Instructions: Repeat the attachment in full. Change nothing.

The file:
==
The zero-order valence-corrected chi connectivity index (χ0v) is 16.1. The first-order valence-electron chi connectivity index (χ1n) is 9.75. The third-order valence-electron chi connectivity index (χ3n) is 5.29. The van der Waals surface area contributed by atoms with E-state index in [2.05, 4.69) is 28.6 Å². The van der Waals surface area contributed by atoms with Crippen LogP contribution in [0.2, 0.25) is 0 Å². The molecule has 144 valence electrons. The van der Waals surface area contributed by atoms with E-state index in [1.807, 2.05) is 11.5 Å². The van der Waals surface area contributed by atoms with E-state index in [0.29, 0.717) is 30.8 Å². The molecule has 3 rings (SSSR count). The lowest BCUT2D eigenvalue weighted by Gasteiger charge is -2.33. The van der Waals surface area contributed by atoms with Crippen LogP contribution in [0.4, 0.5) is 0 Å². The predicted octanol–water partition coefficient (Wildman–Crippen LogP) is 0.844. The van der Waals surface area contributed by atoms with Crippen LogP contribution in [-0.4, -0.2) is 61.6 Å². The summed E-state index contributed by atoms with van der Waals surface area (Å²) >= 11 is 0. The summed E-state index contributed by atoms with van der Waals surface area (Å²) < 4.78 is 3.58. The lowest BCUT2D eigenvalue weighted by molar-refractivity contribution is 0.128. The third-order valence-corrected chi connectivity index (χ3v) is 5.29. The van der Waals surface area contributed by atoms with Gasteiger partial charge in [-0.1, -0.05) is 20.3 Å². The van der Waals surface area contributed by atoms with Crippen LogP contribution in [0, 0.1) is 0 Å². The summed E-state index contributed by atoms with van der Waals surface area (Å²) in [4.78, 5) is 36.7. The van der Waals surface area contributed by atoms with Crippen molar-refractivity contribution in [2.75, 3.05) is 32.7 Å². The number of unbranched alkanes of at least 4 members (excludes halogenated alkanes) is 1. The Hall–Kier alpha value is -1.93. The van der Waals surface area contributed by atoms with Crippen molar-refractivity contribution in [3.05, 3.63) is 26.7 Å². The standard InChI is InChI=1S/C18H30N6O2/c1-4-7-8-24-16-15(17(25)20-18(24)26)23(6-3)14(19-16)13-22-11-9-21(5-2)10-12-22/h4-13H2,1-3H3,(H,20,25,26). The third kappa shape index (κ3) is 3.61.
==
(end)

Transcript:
The zero-order valence-corrected chi connectivity index (χ0v) is 16.1. The first-order valence-electron chi connectivity index (χ1n) is 9.75. The third-order valence-electron chi connectivity index (χ3n) is 5.29. The van der Waals surface area contributed by atoms with E-state index in [2.05, 4.69) is 28.6 Å². The van der Waals surface area contributed by atoms with Crippen LogP contribution in [0.2, 0.25) is 0 Å². The molecule has 144 valence electrons. The van der Waals surface area contributed by atoms with E-state index in [1.807, 2.05) is 11.5 Å². The van der Waals surface area contributed by atoms with E-state index in [0.29, 0.717) is 30.8 Å². The molecule has 3 rings (SSSR count). The lowest BCUT2D eigenvalue weighted by Gasteiger charge is -2.33. The van der Waals surface area contributed by atoms with Crippen LogP contribution in [0.4, 0.5) is 0 Å². The predicted octanol–water partition coefficient (Wildman–Crippen LogP) is 0.844. The van der Waals surface area contributed by atoms with Crippen LogP contribution in [-0.4, -0.2) is 61.6 Å². The summed E-state index contributed by atoms with van der Waals surface area (Å²) >= 11 is 0. The summed E-state index contributed by atoms with van der Waals surface area (Å²) < 4.78 is 3.58. The lowest BCUT2D eigenvalue weighted by molar-refractivity contribution is 0.128. The third-order valence-corrected chi connectivity index (χ3v) is 5.29. The van der Waals surface area contributed by atoms with Gasteiger partial charge in [-0.1, -0.05) is 20.3 Å². The van der Waals surface area contributed by atoms with Crippen LogP contribution in [0, 0.1) is 0 Å². The summed E-state index contributed by atoms with van der Waals surface area (Å²) in [4.78, 5) is 36.7. The van der Waals surface area contributed by atoms with Crippen molar-refractivity contribution in [2.75, 3.05) is 32.7 Å². The number of unbranched alkanes of at least 4 members (excludes halogenated alkanes) is 1. The Hall–Kier alpha value is -1.93. The van der Waals surface area contributed by atoms with Crippen molar-refractivity contribution in [3.05, 3.63) is 26.7 Å². The standard InChI is InChI=1S/C18H30N6O2/c1-4-7-8-24-16-15(17(25)20-18(24)26)23(6-3)14(19-16)13-22-11-9-21(5-2)10-12-22/h4-13H2,1-3H3,(H,20,25,26). The third kappa shape index (κ3) is 3.61.